Why The Best Mortgage Rate May Not Always Be The Lowest

Mortgage Rates London Ontario

Just like when looking for a car, it isn’t always the best option to choose the cheapest one you find, it is the one that is best suited for you and your lifestyle. So just like when looking at mortgages, choosing the one with the lowest interest rates might not be the best option for you, as it could end up costing you more.

How can it cost me more?

One of the reasons why some of the interest rates are low, is that they come with restrictions and sometimes aren’t that flexible. While lenders can entice you with low fixed rates, they might be able to get that money back further down the road with penalties and fines if you were to adjust or change your mortgage. This is not an uncommon practice, similarly insurance companies do this by offering us less for insurance but charge us a higher deductible if something were to happen with our car.

Just like interest rates with additional features and flexibility, these can cost a bit more than a fixed, low interest rate. By paying a little bit extra in interest rates, you can have a little bit of breathing room when it comes to an unexpected change in events and you may need to change your mortgage.

Some Considerations

Here are some questions you should ask yourself when you consider locking in your next mortgage:

  1. What if I need to refinance due to an unexpected job loss, break-up, unexpected home repairs, etc.?
  2.  Can I put extra money down to pay off the mortgage? If so, how much and when?
  3. Are my closing dates flexible? What happens if they aren’t?
  4. What if I move and sell my house before the mortgage is up?

So, what is the best rate?

Life is unpredictable! We may not be able to foresee our future, especially when signing our first mortgage. A no-frills, low-interest mortgage that can end up penalizing you for adjusting or breaking your mortgage can be devastating! The last thing you want is to be penalized a substantial amount on fees and penalties in unexpected charges.

We’ll sit down with you and go over your present situation, as well as discuss your future needs. We can go over all the options available and choose the best options that will suit your needs.

 

A & B Lenders and Private Mortgages

A & B Lenders

 

Andrew Young from Community Mortgage Movement here. What’s the deal with A & B Lenders and Private Mortgages?

Today we are going to be going over what is an A Lender, B Lender and a Private Mortgage. But first here is a little more info on what mortgage agents and mortgage brokers do. I myself am a mortgage broker and can not only deliver a lot of different options and a lot of choices because we deal with different types of lenders. So, what’s the deal with these lenders?

A Lenders:

Also known as traditional lenders, refer to banks or credit unions that traditionally cater to customers with good credit scores and have a reliable income – These are considered “A” Clientele.

Institutions servicing an “A” clientele include Canada’s major banks — e.g., BMO, CIBC, National Bank of Canada, Scotiabank, RBC, and TD. These banks are subject to federal regulation, which means that you’ll be stress tested when you apply for a mortgage.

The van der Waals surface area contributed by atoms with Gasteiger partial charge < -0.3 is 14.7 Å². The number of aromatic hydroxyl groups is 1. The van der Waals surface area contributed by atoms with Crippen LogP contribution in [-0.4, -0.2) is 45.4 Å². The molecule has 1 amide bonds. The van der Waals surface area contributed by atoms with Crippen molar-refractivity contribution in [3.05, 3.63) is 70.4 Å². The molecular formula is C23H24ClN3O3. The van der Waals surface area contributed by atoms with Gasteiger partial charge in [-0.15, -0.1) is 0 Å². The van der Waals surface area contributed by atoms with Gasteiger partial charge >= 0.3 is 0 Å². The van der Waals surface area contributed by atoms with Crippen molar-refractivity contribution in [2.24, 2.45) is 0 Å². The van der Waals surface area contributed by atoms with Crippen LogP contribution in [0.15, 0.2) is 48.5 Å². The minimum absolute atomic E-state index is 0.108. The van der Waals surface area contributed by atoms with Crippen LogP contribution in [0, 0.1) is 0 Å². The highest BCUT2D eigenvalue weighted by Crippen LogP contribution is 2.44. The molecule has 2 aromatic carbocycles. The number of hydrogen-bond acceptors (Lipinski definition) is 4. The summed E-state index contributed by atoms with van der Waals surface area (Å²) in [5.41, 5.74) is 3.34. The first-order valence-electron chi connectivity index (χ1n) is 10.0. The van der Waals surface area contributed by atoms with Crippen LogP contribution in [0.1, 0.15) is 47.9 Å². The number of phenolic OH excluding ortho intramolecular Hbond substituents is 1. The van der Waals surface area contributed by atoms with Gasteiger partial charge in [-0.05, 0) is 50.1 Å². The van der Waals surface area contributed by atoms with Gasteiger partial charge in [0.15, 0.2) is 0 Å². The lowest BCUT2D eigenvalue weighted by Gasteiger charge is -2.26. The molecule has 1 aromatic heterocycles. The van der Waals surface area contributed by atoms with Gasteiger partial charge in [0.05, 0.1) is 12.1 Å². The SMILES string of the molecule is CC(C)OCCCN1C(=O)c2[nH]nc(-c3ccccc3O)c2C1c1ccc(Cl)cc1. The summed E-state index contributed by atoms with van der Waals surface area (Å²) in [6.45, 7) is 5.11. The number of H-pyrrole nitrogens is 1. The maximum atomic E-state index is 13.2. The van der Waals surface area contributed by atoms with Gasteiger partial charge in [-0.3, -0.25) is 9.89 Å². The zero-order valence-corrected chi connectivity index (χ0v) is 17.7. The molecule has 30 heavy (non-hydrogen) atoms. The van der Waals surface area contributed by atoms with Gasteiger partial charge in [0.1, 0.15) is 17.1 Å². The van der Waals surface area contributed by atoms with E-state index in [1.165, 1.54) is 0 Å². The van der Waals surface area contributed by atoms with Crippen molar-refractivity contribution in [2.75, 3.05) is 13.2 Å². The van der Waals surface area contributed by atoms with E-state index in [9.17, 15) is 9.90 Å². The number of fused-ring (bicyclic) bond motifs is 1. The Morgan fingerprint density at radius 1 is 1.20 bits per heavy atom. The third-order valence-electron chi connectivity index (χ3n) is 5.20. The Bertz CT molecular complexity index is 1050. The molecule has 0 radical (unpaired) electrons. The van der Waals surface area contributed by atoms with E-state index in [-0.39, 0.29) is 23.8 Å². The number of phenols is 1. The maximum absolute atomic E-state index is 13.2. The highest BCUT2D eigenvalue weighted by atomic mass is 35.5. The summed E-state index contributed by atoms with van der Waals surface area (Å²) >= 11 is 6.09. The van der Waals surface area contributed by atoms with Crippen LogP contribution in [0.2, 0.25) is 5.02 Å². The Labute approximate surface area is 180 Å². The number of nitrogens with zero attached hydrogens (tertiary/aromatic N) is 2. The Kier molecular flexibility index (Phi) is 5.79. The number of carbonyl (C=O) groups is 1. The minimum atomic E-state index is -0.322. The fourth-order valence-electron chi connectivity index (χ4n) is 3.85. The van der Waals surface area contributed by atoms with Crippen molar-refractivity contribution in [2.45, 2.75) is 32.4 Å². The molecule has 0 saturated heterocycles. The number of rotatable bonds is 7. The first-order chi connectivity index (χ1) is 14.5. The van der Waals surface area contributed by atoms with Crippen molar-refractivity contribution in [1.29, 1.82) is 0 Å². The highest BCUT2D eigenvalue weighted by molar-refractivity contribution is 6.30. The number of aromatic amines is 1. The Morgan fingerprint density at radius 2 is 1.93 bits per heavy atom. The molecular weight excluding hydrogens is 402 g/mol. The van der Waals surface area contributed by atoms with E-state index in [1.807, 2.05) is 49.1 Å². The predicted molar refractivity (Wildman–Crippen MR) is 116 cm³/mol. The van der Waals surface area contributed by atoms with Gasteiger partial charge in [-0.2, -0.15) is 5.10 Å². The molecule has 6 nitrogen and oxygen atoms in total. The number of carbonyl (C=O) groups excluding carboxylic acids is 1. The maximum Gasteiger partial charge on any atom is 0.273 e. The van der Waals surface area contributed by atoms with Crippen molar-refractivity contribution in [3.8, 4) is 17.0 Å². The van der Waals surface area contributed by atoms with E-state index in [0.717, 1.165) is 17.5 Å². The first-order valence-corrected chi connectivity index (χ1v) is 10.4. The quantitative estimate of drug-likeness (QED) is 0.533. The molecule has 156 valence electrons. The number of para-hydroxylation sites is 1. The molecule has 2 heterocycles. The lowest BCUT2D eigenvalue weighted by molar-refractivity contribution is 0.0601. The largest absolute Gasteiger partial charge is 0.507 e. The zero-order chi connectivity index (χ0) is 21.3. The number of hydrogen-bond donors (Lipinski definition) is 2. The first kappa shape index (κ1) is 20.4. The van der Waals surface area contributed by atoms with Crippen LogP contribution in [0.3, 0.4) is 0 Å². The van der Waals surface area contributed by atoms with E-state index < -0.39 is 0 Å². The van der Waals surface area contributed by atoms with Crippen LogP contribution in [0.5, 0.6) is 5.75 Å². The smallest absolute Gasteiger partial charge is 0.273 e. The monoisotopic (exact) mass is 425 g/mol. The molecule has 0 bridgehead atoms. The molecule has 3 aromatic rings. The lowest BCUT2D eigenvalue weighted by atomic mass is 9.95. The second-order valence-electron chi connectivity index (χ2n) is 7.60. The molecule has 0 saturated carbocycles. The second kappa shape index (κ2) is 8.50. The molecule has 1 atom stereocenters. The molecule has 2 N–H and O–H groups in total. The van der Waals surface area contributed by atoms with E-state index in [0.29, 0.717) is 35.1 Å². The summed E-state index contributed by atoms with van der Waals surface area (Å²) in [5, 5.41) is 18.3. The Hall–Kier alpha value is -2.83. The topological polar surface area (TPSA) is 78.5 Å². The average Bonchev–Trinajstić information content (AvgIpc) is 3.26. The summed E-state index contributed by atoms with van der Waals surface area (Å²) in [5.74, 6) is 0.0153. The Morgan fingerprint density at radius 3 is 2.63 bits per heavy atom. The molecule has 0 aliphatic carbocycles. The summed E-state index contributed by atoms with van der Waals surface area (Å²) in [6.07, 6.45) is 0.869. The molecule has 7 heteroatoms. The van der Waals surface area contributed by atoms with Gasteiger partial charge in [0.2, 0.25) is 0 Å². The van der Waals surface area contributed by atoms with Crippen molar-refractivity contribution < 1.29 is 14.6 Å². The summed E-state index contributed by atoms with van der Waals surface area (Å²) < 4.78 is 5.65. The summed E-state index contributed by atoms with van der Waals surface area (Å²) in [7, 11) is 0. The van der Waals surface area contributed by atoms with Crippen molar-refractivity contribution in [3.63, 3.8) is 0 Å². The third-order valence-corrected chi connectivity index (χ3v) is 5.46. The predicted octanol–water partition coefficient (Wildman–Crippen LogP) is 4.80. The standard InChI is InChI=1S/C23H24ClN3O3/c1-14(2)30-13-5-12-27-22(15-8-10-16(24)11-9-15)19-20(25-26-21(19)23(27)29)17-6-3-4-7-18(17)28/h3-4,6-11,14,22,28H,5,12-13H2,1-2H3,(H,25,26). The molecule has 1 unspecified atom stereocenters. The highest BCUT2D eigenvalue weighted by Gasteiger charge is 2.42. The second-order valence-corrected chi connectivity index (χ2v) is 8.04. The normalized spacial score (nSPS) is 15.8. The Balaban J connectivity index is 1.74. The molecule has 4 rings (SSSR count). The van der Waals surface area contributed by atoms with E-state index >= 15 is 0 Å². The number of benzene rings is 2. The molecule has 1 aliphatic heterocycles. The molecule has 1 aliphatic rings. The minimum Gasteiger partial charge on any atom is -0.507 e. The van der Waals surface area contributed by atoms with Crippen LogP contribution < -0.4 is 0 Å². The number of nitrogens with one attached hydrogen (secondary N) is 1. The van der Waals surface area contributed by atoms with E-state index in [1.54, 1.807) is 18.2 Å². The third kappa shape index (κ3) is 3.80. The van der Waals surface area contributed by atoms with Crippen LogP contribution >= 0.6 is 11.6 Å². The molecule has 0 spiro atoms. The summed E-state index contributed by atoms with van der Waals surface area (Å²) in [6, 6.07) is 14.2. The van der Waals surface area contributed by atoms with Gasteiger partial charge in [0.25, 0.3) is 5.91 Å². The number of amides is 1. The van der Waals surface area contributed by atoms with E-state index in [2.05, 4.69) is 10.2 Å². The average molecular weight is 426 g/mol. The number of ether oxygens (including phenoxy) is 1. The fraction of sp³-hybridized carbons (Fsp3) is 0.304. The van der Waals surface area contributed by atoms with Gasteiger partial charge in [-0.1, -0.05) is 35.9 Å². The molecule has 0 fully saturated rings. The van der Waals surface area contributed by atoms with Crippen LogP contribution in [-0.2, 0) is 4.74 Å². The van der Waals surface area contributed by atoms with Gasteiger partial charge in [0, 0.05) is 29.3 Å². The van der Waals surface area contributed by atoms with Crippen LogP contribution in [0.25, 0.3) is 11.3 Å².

B Lenders:
These institutions offer a lower barrier of entry to qualifying for their products but can offset that with higher interest rates. In short, they cater to people who may not qualify for say, a mortgage or a credit card at one of Canada’s six big banks, because they lack either a strong credit history, or a guaranteed income (recent immigrants, or the self employed, for instance).

 

Private Lenders:

These are the lenders that can help fill the gaps between the A & B lenders. These lenders are not just for people in a really bad financial situation, it could also be for people who are looking to build something that is a little more unique, as the banks might not understand or the banks don’t have the hunger for.

What Is A Rate Hold?

Rate Hold Image

You have most likely heard lenders and borrowers talking about rate holds and rate locks, so what exactly does this term mean?

 

What is a rate hold?

 

A rate hold protects the borrower from rate fluctuations for the duration of the hold period. This guarantees the lender will offer the borrower a specific interest rate. Once this rate has been locked in, the lender will guarantee that rate for a certain period of time. A typical rate lock period could be 60, 90 or 120 days. This also means that if the market rate rises after the rate is held and the borrower will still receive the lower rate.

 

What happens if the rates go down during the rate hold time?

Not a problem! If the rates go down during the rate hold period we will automatically have you pre-approved at the new lower rate. The interest on your mortgage rate will reflect the lowest rate reached within the duration of the rate hold period. This is why getting pre-approved for your mortgage well in advance of purchasing a property is a good idea.

 

When can a rate be held?

 

Buyers must typically wait until a seller has accepted their offer for the purchase for a specific property. Other information is also needed before the rate can be locked, as the rate offered to an individual borrower depends on a variety of things including: borrower’s credit score, the loan-to-value ratio, the property type and locality.

 

How much does a rate hold cost?

 

Rate holds are always free for clients! This is true, as the rate lock is not associated with any type of fee.

 

What happens if a rate lock expires before closing?

Lenders are not able to extend a rate lock after a period of 120 days. Therefore once the time has lapsed, they will then have to pay the current rates. One of the big things is to make sure you have firm knowledge of when you’ll be able to close.